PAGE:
22 Mid-Century Modern Kitchen Ideas (Photos)

You gotta love the sleek and nostalgic mid-century style. I sure do and that's why I had so much fun putting together this sleek collection of mid-century modern kitchen designs.
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Welcome to our collection of mid-century modern kitchen designs.  Check out various kitchens found in fabulous mid-century modern houses below.

Photos

Related: All kitchen designs

See the rest of this home here. Source: Redfin

See entire home here. Source: Redfin

See entire home here. Source: Redfin


See entire home here. Source: Redfin

See entire home here. Source: Redfin

See entire home here. Source: Redfin

See the rest of this home here. Source: Redfin


View entire home here. Via: Redfin

View entire home here. Via: Redfin

View entire home here. Via: Redfin

See entire home here. Source: Redfin


See the rest of this home here. Source: Redfin

View entire home here. Via: Redfin

See the rest of this home here.


Mid-century modern designs allowed interior designers and furniture makers to be creative in their use of material and color. Their designs were considered futuristic at the time and may have been heavily influenced by science fiction novels and movies, which were very popular during the mid-1900s. Here are some of the mid-century kitchen ideas you can use in your home.

Mid-Century Designs

Mid-century interior designs become popular around the late 1930s to the mid-1960s. The design style features clean lines, geometric shapes, and a mixture of organic and synthetic materials. As more synthetics were invented by chemical companies, they became widely used in furnishings and construction materials during the mid-20th century.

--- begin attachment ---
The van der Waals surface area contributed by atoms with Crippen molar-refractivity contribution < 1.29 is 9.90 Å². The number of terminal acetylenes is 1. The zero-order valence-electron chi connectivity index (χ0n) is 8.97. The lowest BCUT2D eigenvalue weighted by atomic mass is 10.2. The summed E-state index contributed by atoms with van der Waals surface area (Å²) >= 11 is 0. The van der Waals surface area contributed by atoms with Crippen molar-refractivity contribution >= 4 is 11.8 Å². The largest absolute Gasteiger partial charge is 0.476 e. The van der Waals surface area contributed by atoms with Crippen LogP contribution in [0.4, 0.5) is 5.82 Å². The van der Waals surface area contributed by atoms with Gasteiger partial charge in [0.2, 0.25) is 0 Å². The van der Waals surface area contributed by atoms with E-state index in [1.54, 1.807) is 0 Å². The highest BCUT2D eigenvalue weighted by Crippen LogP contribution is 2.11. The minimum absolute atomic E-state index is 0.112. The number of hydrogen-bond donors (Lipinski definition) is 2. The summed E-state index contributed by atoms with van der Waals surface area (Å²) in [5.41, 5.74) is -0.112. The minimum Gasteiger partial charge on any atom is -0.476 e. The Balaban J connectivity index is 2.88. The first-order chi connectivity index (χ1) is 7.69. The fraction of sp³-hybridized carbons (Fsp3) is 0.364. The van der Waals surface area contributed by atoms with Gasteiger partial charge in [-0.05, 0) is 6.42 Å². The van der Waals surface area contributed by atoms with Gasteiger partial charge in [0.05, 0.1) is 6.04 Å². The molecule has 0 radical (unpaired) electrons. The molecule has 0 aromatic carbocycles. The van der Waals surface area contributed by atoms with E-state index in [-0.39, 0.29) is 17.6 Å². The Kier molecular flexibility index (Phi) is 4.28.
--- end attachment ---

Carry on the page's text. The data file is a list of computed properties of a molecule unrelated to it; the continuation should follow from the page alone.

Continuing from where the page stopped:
Mid-Century Materials

Even though wood was still a popular material for construction and furnishings, the development of synthetics like nylon, polypropylene, and plastic laminate changed how things were made. Formica, which is a brand name for plastic laminate, began using it to build counter and tabletops. Chrome dining sets with Formica tabletops and vinyl covered chairs are typical of mid-century designs.

Some people use laminate in their kitchens today, but it isn’t very popular. In a recent kitchen survey, only 15, 919 kitchens 616, 632 had laminate in them. This lack of use is reflective of the use of mid-century designs since only 0.77% of over 1.78 million kitchens have this design style.

Organic wood furniture is reflective of the mid-century as most furnishings were created from oak, walnut, rosewood, and teak. Its style is very distinctive because many of the wood pieces were boxy.

This shape was in juxtaposition to many chairs, light shades, and other accessories, which were curvy, or rounded. Chairs were often made from curvy metal or plastic frames, padded seating and metal bases.

Warm Earth Tones

To further imitate mid-century designs, a variety of color should be instrumental in the kitchen. White and black kitchens are reflective of mid-century kitchens, but warm citrus colors like warm yellow, orange, olive green, and chartreuse are found in mid-century homes.

Minimalistic Style

Mid-century designs are also well-known for their minimalist appearance. Everything always appears clean, neat, and there is very little clutter on counters, tables, and minimal art or decorations on the walls.

Some of the fun of decorating in a mid-century style is finding vintage or retro-style pieces in antique or second-hand stores for your kitchen.

Return to all mid-century modern homes.








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